Gastric heterotopia is either congenital or acquired, is usually benign and asymptomatic, and is defined as the presence of normal gastric mucosa in an abnormal location. While gastric heterotopia has been reported anywhere within the length of the gastrointestinal tract, from the oropharynx to the anorectal canal, it is most common in the oesophagus and, excluding a Meckel's diverticulum or intestinal duplication, is rarely found beyond the ligament of Treitz. Other unusual sites reported include the salivary glands, biliary ducts and gallbladder, umbilicus and respiratory tract, bronchogenic and thyroglossal cysts, the spinal column, intra-abdominal and intrathoracic locations, and the urinary bladder and scrotum.
Congenital gastric heterotopia may be associated with other entities such as a Meckel's diverticulum or duplications; it is believed that these lesions develop from the primitive gut epithelium as a congenital anomaly, becoming hyperplastic over time.
Genta et al. hypothesised that in acquired lesions, hyper-gastrinaemia induced by proton pump inhibitors may result in hyperplasia of congenital microscopic foci of ectopic gastric fundal tissue, resulting in macroscopic lesions. There does not appear to be an association with Helicobacter pylori.[4,5]
While gastric heterotopia is generally an asymptomatic and incidental finding, there are reports of patients presenting with bleeding, perforation, intermittent intussusception or intestinal obstruction and pain.[1-7] Symptomatic gastric heterotopia has rarely been reported in the small bowel beyond the ligament of Treitz, and if present usually consists of single polypoid mass lesions a few centimetres from the ligament of Treitz, with potential to cause intermittent intussusception.[1,6,7] The usual presenting age is around 14 years. While jejunal gastric heterotopia may present with a clinical spectrum related to peptic ulceration, including acute or chronic bleeding with anaemia, perforation and intussusception, to our knowledge this is the first report of jejunal gastric heterotopia resulting in ulceration with subsequent jejunal stricturing and obstruction.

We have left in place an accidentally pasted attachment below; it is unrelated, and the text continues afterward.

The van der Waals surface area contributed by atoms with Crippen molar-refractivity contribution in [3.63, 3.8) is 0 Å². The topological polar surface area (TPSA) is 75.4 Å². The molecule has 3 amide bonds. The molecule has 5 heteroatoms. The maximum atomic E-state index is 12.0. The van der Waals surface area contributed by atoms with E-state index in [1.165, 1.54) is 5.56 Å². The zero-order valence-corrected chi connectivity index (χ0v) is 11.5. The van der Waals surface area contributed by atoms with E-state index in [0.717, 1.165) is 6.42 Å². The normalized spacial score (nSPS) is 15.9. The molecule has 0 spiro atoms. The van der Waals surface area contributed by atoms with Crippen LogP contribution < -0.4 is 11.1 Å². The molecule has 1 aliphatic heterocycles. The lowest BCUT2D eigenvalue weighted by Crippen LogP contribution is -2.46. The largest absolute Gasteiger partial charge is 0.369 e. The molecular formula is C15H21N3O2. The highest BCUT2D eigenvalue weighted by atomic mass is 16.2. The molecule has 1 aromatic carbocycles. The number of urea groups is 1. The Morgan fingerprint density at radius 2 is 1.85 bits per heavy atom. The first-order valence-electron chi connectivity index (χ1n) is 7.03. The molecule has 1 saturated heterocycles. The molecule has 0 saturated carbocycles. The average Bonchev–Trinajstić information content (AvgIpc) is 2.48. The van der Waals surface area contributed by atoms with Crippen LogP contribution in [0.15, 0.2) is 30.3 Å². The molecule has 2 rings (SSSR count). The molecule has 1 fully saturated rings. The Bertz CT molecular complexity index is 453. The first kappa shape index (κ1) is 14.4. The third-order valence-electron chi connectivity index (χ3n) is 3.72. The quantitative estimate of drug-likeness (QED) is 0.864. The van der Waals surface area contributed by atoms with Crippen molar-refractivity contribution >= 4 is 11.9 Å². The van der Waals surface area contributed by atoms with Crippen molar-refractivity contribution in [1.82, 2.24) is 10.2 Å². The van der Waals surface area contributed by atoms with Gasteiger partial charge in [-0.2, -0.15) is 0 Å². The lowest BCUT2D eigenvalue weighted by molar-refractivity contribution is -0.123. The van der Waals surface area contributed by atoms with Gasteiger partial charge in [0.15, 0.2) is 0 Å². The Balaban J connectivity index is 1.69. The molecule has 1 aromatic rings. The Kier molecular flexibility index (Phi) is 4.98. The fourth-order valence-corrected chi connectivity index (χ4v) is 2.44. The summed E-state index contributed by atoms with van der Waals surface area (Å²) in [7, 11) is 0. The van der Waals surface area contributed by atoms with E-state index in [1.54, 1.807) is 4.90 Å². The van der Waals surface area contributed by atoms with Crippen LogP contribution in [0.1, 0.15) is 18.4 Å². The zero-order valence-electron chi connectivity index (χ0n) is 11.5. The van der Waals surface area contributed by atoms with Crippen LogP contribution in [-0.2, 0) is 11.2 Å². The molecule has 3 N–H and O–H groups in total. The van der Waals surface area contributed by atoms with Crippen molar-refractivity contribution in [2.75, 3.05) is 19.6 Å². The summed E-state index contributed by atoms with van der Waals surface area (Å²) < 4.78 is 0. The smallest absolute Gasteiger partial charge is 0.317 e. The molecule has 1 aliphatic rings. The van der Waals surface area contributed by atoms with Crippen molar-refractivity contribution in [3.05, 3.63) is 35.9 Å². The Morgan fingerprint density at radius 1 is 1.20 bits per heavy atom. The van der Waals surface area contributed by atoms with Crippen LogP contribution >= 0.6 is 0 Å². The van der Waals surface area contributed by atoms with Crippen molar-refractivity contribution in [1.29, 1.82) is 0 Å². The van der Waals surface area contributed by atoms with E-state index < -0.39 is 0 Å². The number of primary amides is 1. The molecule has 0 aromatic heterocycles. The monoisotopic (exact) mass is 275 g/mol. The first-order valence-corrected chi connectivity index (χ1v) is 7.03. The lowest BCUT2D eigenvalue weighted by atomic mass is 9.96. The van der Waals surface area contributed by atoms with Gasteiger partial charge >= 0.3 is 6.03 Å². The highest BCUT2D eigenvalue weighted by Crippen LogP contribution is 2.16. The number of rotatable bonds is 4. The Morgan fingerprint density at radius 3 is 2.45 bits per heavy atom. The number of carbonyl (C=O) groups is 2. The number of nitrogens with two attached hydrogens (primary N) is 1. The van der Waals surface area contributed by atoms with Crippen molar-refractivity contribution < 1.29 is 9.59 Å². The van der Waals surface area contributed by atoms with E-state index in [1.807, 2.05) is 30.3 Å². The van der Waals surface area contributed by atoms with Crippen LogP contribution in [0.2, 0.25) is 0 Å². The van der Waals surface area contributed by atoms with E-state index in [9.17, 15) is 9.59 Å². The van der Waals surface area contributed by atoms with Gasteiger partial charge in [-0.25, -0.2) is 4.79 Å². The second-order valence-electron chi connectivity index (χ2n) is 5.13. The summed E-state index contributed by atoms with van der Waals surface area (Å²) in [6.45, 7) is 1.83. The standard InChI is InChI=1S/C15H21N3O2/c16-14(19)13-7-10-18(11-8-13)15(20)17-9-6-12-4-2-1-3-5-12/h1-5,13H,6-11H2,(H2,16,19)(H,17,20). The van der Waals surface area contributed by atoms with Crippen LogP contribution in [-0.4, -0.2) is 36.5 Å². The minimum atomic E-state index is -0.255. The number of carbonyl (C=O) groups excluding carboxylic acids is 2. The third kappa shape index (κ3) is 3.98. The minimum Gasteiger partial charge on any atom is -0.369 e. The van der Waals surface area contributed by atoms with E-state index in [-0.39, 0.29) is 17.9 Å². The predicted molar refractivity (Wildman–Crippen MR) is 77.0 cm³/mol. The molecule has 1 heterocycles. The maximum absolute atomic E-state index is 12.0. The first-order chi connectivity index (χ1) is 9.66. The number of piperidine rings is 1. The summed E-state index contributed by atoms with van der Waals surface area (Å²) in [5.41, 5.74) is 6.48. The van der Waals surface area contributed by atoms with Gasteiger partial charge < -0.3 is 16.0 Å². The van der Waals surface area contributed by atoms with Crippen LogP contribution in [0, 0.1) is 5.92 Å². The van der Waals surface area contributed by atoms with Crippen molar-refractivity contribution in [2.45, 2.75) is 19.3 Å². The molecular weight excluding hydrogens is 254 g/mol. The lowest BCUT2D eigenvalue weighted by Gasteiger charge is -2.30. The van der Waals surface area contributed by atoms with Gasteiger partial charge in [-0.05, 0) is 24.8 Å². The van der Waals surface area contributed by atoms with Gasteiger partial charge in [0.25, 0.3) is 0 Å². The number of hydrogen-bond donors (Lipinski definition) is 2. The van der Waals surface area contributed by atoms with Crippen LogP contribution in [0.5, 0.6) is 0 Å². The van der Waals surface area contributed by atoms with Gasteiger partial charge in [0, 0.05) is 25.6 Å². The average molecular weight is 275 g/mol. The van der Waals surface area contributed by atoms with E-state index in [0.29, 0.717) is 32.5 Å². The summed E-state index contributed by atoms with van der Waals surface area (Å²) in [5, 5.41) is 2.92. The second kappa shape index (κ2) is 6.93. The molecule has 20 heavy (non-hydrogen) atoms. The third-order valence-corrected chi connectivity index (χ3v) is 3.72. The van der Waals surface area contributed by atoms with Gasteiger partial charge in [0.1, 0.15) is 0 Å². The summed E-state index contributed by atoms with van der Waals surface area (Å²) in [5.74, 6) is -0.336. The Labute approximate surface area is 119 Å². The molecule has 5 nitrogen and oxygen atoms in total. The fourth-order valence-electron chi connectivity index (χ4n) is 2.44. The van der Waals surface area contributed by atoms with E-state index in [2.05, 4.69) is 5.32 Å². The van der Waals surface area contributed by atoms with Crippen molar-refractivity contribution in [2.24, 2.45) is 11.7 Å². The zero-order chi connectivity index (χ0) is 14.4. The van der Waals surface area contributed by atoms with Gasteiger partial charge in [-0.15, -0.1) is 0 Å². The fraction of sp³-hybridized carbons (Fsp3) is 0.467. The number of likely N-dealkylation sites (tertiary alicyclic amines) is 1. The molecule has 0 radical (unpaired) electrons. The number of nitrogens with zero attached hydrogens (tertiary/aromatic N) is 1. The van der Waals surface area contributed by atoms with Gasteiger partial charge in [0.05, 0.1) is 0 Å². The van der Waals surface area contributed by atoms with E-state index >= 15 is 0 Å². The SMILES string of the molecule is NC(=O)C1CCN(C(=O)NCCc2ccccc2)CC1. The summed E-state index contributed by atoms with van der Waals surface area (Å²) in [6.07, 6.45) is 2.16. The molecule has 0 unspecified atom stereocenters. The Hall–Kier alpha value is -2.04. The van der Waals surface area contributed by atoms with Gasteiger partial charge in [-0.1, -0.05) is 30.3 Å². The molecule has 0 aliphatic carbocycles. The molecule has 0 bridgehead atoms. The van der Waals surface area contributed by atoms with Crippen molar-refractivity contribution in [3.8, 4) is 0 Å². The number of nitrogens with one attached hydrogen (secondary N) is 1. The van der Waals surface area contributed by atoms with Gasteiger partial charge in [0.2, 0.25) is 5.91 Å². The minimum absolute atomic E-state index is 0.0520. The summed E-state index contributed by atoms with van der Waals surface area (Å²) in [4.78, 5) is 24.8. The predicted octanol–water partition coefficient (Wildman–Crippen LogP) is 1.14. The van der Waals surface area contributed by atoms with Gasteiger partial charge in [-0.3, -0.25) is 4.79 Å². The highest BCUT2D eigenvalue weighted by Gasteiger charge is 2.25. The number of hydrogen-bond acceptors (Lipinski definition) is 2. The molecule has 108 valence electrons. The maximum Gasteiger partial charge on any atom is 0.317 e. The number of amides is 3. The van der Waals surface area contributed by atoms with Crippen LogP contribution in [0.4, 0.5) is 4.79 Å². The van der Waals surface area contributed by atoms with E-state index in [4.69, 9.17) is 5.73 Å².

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4. Genta RM, Kinsey RS, Singhal A, Suterwala S. Gastric foveolar metaplasia and gastric heterotopia in the duodenum: No evidence of an etiological role for Helicobacter pylori. Hum Pathol 2010;41(11):1593-1600. [http://dx.doi.org/10.1016/j.humpath.2012.04.010] [ Links ]
5. Conlon N, Logan E, Veerappan S, et al. Duodenal gastric heterotopia: Further evidence of an association with fundic gland polyps. Hum Pathol 2013;44(4):636-642. [http://dx.doi.org/10.1016/j.humpath.2012.07.014] [ Links ]
6. Boybeyi O, Karna I, Gucers S, et al. Common characteristics of jejunal heterotopic gastric tissue in children: A case report with review of the literature. J Pediatr Surg 2008;43(7):e19-22. [http://dx.doi.org/10.1016/j.jpedsurg.2008.02.072] [ Links ]
7. Omotosho PA, Varnholt H, Tirabass MV et al. Giant polypoid gastric heterotopia of the jejunum presenting with intermittent intussusception. Journal of Laparoendoscopic and Advanced Surgical Techniques 2007;17(2):249-251. [http://dx.doi.org/10.1089/lap.2006.0071] [ Links ]
G E Chinnery